Kennedy Space Center showcases wildlife

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Kennedy Space Center showcases wildlife

It is the night before our morning launch and the Corsair team is preparing for an all-nighter of shuttle and astronaut observation. As this blog is being composed the shuttle’s external hydrogen tank is being filled in preparation for the vessel’s 13-day interstellar mission.  

During our time here we’ve been able to catch glimpses of the diverse habitat that is the Merritt Island National Wildlife Refuge, which is a part of NASA’s Kennedy Space Center. The 140,000-acre refuge was established in 1963 and is home for 1,500 species of plants and animals. According to the Kennedy Space Center website, the federally protected environment is made up of coastal dunes, saltwater estuaries and marshes, freshwater impoundments, scrub, pine flatwoods and hardwood hammocks. Canals along the sides of NASA Parkway were loaded with alligators, great white herons, turtles and other aquatic life.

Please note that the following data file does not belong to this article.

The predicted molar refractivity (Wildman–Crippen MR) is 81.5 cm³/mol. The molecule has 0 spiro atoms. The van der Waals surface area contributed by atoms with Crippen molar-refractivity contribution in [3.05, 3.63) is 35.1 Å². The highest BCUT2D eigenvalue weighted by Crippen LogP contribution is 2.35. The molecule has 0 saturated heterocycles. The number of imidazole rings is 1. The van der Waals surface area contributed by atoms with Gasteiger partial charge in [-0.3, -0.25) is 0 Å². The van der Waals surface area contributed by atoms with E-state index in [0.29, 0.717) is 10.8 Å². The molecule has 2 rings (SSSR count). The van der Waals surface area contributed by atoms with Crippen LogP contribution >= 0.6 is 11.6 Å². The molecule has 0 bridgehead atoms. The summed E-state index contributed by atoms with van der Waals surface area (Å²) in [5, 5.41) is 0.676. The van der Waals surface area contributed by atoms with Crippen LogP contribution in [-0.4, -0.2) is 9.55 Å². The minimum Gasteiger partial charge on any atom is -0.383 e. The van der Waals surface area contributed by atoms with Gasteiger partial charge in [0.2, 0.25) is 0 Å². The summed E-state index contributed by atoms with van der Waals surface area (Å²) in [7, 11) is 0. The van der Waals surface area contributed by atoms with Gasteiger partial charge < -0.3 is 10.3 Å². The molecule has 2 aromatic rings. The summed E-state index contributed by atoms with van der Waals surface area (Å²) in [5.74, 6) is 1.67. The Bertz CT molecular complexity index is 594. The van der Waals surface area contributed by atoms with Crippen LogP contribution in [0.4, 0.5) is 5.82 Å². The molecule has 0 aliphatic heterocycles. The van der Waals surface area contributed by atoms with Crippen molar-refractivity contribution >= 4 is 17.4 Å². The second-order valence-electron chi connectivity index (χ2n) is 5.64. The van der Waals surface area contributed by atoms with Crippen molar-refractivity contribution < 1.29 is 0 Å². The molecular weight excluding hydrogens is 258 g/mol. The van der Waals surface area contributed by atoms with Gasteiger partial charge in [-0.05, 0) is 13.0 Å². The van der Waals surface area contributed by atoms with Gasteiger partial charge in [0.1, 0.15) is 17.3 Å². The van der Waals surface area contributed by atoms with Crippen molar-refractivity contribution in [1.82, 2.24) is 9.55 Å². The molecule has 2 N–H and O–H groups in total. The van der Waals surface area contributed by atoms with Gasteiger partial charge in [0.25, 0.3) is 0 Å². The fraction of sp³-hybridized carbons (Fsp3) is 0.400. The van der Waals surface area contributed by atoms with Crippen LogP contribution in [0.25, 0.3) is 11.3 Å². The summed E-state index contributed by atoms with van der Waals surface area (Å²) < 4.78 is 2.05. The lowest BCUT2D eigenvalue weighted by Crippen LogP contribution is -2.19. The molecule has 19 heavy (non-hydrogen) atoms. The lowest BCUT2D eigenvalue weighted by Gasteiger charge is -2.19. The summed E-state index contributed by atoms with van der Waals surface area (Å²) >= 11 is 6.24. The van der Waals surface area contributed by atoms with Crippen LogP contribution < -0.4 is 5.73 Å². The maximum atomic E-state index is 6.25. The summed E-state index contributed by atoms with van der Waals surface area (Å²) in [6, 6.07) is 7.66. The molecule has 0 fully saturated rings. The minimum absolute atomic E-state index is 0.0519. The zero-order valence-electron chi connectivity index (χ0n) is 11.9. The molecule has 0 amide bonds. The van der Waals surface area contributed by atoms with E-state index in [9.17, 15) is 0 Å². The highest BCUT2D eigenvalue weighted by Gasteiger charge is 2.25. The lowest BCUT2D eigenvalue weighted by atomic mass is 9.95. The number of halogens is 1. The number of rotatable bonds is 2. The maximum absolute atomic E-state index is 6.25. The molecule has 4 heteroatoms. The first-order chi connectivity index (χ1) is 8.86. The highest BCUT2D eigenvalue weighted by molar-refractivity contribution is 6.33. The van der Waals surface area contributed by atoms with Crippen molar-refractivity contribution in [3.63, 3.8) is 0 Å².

The result of nearly half a century of wild growth intermingled with mankind’s space-bound contraptions creates an interesting contrast. If only other segments of our highly-developed society could co-exist with nature in such a seemingly harmonious manner.  

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